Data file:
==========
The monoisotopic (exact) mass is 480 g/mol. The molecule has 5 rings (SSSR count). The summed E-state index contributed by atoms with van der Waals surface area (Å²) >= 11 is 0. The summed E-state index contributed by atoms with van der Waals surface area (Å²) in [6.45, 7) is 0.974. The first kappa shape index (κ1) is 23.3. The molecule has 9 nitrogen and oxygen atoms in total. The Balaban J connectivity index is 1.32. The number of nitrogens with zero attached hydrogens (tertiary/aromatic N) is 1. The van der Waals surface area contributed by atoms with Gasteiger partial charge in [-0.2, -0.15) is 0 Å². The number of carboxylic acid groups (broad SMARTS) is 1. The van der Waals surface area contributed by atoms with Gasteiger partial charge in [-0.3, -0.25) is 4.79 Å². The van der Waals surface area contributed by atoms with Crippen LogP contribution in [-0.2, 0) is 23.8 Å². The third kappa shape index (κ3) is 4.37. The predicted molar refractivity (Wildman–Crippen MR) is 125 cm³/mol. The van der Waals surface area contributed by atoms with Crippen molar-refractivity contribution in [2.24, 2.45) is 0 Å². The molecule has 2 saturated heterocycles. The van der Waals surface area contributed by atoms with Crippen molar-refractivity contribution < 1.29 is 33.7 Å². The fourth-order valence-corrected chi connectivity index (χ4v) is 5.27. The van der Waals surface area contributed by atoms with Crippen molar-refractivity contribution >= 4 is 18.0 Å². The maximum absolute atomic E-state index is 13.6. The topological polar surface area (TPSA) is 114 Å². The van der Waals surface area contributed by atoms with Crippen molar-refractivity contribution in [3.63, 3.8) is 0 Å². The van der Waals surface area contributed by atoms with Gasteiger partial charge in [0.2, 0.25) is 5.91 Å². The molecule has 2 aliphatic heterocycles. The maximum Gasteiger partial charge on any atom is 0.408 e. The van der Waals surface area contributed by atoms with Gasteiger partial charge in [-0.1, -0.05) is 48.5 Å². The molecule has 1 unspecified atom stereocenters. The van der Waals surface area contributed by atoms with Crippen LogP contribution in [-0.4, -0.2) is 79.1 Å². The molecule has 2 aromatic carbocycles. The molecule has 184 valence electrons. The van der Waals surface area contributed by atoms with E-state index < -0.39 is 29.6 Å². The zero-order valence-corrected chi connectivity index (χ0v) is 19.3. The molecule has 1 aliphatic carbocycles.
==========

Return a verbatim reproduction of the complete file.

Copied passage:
The monoisotopic (exact) mass is 480 g/mol. The molecule has 5 rings (SSSR count). The summed E-state index contributed by atoms with van der Waals surface area (Å²) >= 11 is 0. The summed E-state index contributed by atoms with van der Waals surface area (Å²) in [6.45, 7) is 0.974. The first kappa shape index (κ1) is 23.3. The molecule has 9 nitrogen and oxygen atoms in total. The Balaban J connectivity index is 1.32. The number of nitrogens with zero attached hydrogens (tertiary/aromatic N) is 1. The van der Waals surface area contributed by atoms with Gasteiger partial charge in [-0.2, -0.15) is 0 Å². The number of carboxylic acid groups (broad SMARTS) is 1. The van der Waals surface area contributed by atoms with Gasteiger partial charge in [-0.3, -0.25) is 4.79 Å². The van der Waals surface area contributed by atoms with Crippen LogP contribution in [-0.2, 0) is 23.8 Å². The third kappa shape index (κ3) is 4.37. The predicted molar refractivity (Wildman–Crippen MR) is 125 cm³/mol. The van der Waals surface area contributed by atoms with Crippen molar-refractivity contribution in [2.24, 2.45) is 0 Å². The molecule has 2 saturated heterocycles. The van der Waals surface area contributed by atoms with Crippen molar-refractivity contribution < 1.29 is 33.7 Å². The fourth-order valence-corrected chi connectivity index (χ4v) is 5.27. The van der Waals surface area contributed by atoms with Crippen molar-refractivity contribution >= 4 is 18.0 Å². The maximum absolute atomic E-state index is 13.6. The topological polar surface area (TPSA) is 114 Å². The van der Waals surface area contributed by atoms with Crippen molar-refractivity contribution in [3.63, 3.8) is 0 Å². The van der Waals surface area contributed by atoms with Gasteiger partial charge in [0.2, 0.25) is 5.91 Å². The molecule has 2 aliphatic heterocycles. The maximum Gasteiger partial charge on any atom is 0.408 e. The van der Waals surface area contributed by atoms with Gasteiger partial charge in [-0.1, -0.05) is 48.5 Å². The molecule has 1 unspecified atom stereocenters. The van der Waals surface area contributed by atoms with Crippen LogP contribution in [-0.4, -0.2) is 79.1 Å². The molecule has 2 aromatic carbocycles. The molecule has 184 valence electrons. The van der Waals surface area contributed by atoms with E-state index < -0.39 is 29.6 Å². The zero-order valence-corrected chi connectivity index (χ0v) is 19.3. The molecule has 1 aliphatic carbocycles.